A little about Lake Malawi
Lake Malawi is often quoted as containing hard alkaline water. This isn't so, the water in Lake Malawi is relatively soft when compared with other large lakes in the African Rift Valley.
The difference in pH is accounted for by differing levels of CO2 found in the water. Deeper water and sheltered bays may have higher levels of CO2 and so the pH will be lower. Wind swept shallow water will have a better gas transfer at the surface and so will contain less CO2 making the pH higher.
Lake Malawi contains approx only one third of of the dissolved mineral level of nearby Lake Tanganyika and so chemically the two lakes are very different and this is one reason why it is a bad idea to keep fish from the two different lakes in one aquarium.
Pseudotropheus: Greek, pseudes = false + Greek, tropaion = defeat, a memorial of a fighting war, trophy; because of their specialized teeth were such an obvious feeding adaptation .
Pseudotropheus cyaneorhabdos is one of the cichlids which as a group are called Mbuna which is an African word meaning rock dweller. All the Mbuna come from just one lake in the East African Rift Valley, Lake Malawi. The Mbuna are mostly blue or yellow with just a few other colours but they make a very striking display when housed in a biotope aquarium. All Mbuna are aggressive with most of the Melanochromis genus being among the most aggressive.
Early attempts to keep these fish failed because fish keepers tried to house them as pairs which resulted in the female being injured or killed. All Mbuna need to be very carefully stocked in an aquarium. If there are too few fish, one of the larger males will become hyper-dominant. With an over crowded tank the fish will all be stressed and the water quality will be difficult to maintain. Somewhere in-between the two is the magic number where the fish will live peacefully together without being stressed. It is also worth keeping in mind that this is likely to be a dynamic situation rather than a permanent one and intervention may be needed at some point in order to keep things peaceful. This is especially true where Pseudotropheus are concerned.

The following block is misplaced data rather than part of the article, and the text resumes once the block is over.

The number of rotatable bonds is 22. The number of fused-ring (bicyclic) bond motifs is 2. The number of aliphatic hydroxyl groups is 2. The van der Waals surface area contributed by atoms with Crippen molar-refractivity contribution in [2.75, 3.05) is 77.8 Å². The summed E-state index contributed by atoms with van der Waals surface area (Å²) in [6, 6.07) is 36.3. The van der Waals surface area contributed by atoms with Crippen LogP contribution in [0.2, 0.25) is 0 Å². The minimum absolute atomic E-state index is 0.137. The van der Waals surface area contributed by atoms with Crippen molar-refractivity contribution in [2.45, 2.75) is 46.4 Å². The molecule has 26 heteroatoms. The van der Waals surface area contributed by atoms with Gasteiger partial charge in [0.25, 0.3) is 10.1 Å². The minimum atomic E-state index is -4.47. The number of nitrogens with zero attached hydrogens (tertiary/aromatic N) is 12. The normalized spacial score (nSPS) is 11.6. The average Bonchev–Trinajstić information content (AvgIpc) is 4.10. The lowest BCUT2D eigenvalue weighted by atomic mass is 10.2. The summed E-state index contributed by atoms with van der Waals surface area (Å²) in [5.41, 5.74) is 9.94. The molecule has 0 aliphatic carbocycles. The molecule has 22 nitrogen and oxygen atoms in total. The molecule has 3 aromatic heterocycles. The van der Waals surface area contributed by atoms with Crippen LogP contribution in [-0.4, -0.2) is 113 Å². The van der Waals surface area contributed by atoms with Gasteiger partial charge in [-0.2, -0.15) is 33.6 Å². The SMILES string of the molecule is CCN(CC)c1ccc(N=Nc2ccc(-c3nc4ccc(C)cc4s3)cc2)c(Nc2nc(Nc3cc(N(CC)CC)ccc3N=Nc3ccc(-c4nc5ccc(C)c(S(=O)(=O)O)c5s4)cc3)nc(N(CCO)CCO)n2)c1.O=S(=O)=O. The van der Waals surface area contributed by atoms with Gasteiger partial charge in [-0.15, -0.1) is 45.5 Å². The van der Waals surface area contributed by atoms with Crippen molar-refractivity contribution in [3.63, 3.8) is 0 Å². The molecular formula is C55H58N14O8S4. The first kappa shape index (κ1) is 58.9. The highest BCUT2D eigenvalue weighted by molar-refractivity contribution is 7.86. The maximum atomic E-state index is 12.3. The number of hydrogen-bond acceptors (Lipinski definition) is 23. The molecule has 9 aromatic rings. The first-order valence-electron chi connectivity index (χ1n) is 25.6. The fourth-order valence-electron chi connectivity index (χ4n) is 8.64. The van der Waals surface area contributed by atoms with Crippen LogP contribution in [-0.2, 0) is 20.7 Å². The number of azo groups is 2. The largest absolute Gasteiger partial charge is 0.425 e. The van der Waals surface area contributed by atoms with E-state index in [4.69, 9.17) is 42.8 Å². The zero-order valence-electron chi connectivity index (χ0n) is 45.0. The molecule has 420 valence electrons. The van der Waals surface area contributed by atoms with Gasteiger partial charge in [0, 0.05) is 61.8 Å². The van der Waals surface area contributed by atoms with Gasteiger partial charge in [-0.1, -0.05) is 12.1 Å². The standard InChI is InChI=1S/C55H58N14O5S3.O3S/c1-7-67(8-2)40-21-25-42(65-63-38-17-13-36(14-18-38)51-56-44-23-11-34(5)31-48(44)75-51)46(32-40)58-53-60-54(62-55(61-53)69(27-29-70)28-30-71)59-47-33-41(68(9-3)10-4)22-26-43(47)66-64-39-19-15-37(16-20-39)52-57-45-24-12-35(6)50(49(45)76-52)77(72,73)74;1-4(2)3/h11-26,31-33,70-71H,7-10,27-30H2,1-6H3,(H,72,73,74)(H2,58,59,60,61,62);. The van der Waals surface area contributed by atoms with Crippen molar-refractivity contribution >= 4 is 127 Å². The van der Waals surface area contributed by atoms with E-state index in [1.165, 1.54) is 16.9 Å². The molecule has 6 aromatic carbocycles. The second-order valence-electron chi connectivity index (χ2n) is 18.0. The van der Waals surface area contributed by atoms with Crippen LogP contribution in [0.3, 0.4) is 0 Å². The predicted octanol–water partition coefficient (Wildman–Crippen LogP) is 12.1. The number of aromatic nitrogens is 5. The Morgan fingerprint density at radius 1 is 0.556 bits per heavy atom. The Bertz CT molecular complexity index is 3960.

Try an initial stocking level of 1 inch of fish per 8²in of water surface (around four average Mbuna per sq foot of floor space). This seems a lot by normal stocking standards but it is important to do this. Obviously tank maintenance and filtration have to be stepped up to cope with this too. Even with this stocking level only one male per species should be housed in the same aquarium with three or four females per male, doing this will reduce the risk of hybrids being produced.
All Mbuna need alkaline water, it is often said that Lake Malawi's water is hard and alkaline, this isn't really the case, the water is alkaline but it isn't particularly hard especially when compared to neighbouring Lake Tanganyika. is one of the cichlids which as a group are called Mbuna which is an African word meaning rock dweller. All the Mbuna come from just one lake in the East African Rift Valley, Lake Malawi. The Mbuna are mostly blue or yellow with just a few other colours but they make a very striking display when housed in a biotope aquarium.